CSUF News Service

'Suicide by Cop' Study Leads to New Training for Police

 
Alejandra Jordan and Nancy Ryba Panza

(top to bottom) Alejandra Jordan '18 (M.S. clinical psychology) and Nancy Ryba Panza, CSUF professor of psychology

A study on "suicide by cop" conducted by Cal State Fullerton researchers has resulted in the development of a national training guide for police officers to safely respond to such incidents.

Suicide by cop incidents are said to occur when an individual provokes police officers in an attempt to be killed.

Alumna Alejandra Jordan '18 (M.S. clinical psychology) and psychology professor Nancy Ryba Panza reviewed 419 suicide by cop incidents that occurred between 2010 and 2015 and were tracked in a database by the Los Angeles Police Department's Mental Evaluation Unit.

Their study found a much lower rate of injury and death than in previous studies that examined data from media sources or officer-involved shooting cases.

"Looking at data from media stories and OIS databases often excludes suicide by cop cases that were resolved without officers having to resort to the use of lethal force," explained Panza. "Essentially, we found that for every suicide by cop incident that resulted in a death, there were 60 others that were successfully resolved.

"This offers a new perspective on these cases — that with the right training, resources and approach, the majority of cases have the potential to be negotiated without involving a shooting," she said. "This is good news for police and subjects alike."

New Protocol for Police

The Police Executive Research Forum, an independent research organization that focuses on critical issues in policing, recently used the CSUF researchers' data to develop the "Suicide by Cop: Protocol and Training Guide."

"PERF took our study and used it to show that suicide by cop incidents can be successfully resolved without force, and then provided step-by-step guidance on how officers can engage a suicidal subject in a way that will decrease the person's fears and increase the ability to interact and engage with them," said Panza.

Jordan, who initiated the study, said the research can also help police departments understand the importance of data collection and standardized mental health training.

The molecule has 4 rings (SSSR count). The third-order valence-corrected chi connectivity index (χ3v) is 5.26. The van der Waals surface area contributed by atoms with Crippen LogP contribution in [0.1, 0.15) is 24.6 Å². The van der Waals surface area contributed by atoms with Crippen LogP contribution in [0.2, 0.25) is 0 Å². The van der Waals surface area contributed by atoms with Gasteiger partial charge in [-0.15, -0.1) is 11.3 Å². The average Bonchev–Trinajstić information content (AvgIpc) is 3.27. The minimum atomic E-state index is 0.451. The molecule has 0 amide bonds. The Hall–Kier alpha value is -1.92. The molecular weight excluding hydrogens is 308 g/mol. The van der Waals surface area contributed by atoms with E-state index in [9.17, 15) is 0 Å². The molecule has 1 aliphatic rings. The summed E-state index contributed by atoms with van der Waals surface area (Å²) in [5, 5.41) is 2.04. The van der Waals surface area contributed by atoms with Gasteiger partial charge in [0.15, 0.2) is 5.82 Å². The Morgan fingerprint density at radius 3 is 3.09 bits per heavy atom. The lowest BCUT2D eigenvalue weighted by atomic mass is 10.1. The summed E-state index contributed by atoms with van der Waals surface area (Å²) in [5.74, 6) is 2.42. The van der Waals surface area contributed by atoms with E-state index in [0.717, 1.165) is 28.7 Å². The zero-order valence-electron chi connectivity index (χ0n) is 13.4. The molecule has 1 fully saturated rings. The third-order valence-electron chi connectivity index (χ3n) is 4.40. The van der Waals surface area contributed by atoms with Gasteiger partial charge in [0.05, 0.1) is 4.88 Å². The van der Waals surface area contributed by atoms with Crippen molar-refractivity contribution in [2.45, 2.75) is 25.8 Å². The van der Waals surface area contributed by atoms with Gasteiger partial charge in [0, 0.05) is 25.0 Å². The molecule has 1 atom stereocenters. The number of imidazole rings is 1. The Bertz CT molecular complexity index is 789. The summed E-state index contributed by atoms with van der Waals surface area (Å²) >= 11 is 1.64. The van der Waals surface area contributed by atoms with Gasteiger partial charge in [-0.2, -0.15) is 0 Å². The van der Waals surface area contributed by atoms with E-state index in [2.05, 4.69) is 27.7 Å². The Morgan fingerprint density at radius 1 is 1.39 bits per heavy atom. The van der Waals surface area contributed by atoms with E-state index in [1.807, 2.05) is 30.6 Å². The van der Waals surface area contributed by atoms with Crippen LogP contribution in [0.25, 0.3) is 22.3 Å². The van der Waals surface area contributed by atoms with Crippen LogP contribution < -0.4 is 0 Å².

"Anything to increase positive outcomes and experiences of civilians and officers alike is worth looking into," said Jordan, whose parents are both retired police officers.

Jordan aspires to pursue a doctorate in forensic psychology and serve as a psychologist or researcher for a law enforcement agency, prison or court.

"The connections and support that I have received and continue to receive from CSUF have acted as a catalyst in putting these goals in motion," she said.

Advocating for Mental Health

As a next step, Panza plans to use PERF's suicide by cop protocol to create an interactive training for police officers.

"While having this information out there is a great first step, taking it directly to officers and helping them to incorporate these ideas into their existing tools is what I really hope to see happen next," she explained.

On the research front, Panza aims to study the barriers to and potential effectiveness of implementing periodic mental health screenings for police officers. 

"While police officers are required to pass a psychological evaluation prior to being hired, there is no ongoing monitoring of mental health once on the job," she said. "Periodic mental health screenings may help identify officers who are in need of support before problems become large enough to affect their on-the-job performance or cause serious problems in their personal lives."

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